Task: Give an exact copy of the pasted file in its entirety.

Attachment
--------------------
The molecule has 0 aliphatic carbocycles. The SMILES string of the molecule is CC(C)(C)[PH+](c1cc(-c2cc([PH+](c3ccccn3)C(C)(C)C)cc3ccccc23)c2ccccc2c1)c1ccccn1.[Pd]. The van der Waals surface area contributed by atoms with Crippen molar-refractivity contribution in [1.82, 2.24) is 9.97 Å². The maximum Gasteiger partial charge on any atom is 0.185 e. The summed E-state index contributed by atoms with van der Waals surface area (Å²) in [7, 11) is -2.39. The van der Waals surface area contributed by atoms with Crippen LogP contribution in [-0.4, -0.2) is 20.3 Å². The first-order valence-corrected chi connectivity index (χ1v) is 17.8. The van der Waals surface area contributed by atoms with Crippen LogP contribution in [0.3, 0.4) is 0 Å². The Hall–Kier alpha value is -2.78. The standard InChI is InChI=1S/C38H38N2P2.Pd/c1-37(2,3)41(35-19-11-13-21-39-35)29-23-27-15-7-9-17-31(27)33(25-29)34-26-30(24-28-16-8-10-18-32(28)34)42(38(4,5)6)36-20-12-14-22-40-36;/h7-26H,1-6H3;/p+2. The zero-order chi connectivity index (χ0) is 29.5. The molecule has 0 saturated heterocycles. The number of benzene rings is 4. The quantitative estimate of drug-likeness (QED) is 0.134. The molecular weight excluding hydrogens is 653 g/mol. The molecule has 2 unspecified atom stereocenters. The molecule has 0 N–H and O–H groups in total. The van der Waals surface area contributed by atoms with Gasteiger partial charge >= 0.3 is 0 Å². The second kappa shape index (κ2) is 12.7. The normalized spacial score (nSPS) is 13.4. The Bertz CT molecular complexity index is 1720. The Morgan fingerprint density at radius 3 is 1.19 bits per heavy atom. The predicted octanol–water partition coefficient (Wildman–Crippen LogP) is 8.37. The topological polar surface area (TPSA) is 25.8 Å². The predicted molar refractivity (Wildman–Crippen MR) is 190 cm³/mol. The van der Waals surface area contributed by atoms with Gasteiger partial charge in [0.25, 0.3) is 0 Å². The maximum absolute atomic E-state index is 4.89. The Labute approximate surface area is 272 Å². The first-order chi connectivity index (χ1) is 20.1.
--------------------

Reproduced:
The molecule has 0 aliphatic carbocycles. The SMILES string of the molecule is CC(C)(C)[PH+](c1cc(-c2cc([PH+](c3ccccn3)C(C)(C)C)cc3ccccc23)c2ccccc2c1)c1ccccn1.[Pd]. The van der Waals surface area contributed by atoms with Crippen molar-refractivity contribution in [1.82, 2.24) is 9.97 Å². The maximum Gasteiger partial charge on any atom is 0.185 e. The summed E-state index contributed by atoms with van der Waals surface area (Å²) in [7, 11) is -2.39. The van der Waals surface area contributed by atoms with Crippen LogP contribution in [-0.4, -0.2) is 20.3 Å². The first-order valence-corrected chi connectivity index (χ1v) is 17.8. The van der Waals surface area contributed by atoms with Crippen LogP contribution in [0.3, 0.4) is 0 Å². The Hall–Kier alpha value is -2.78. The standard InChI is InChI=1S/C38H38N2P2.Pd/c1-37(2,3)41(35-19-11-13-21-39-35)29-23-27-15-7-9-17-31(27)33(25-29)34-26-30(24-28-16-8-10-18-32(28)34)42(38(4,5)6)36-20-12-14-22-40-36;/h7-26H,1-6H3;/p+2. The zero-order chi connectivity index (χ0) is 29.5. The molecule has 0 saturated heterocycles. The number of benzene rings is 4. The quantitative estimate of drug-likeness (QED) is 0.134. The molecular weight excluding hydrogens is 653 g/mol. The molecule has 2 unspecified atom stereocenters. The molecule has 0 N–H and O–H groups in total. The van der Waals surface area contributed by atoms with Gasteiger partial charge >= 0.3 is 0 Å². The second kappa shape index (κ2) is 12.7. The normalized spacial score (nSPS) is 13.4. The Bertz CT molecular complexity index is 1720. The Morgan fingerprint density at radius 3 is 1.19 bits per heavy atom. The predicted octanol–water partition coefficient (Wildman–Crippen LogP) is 8.37. The topological polar surface area (TPSA) is 25.8 Å². The predicted molar refractivity (Wildman–Crippen MR) is 190 cm³/mol. The van der Waals surface area contributed by atoms with Gasteiger partial charge in [0.25, 0.3) is 0 Å². The maximum absolute atomic E-state index is 4.89. The Labute approximate surface area is 272 Å². The first-order chi connectivity index (χ1) is 20.1.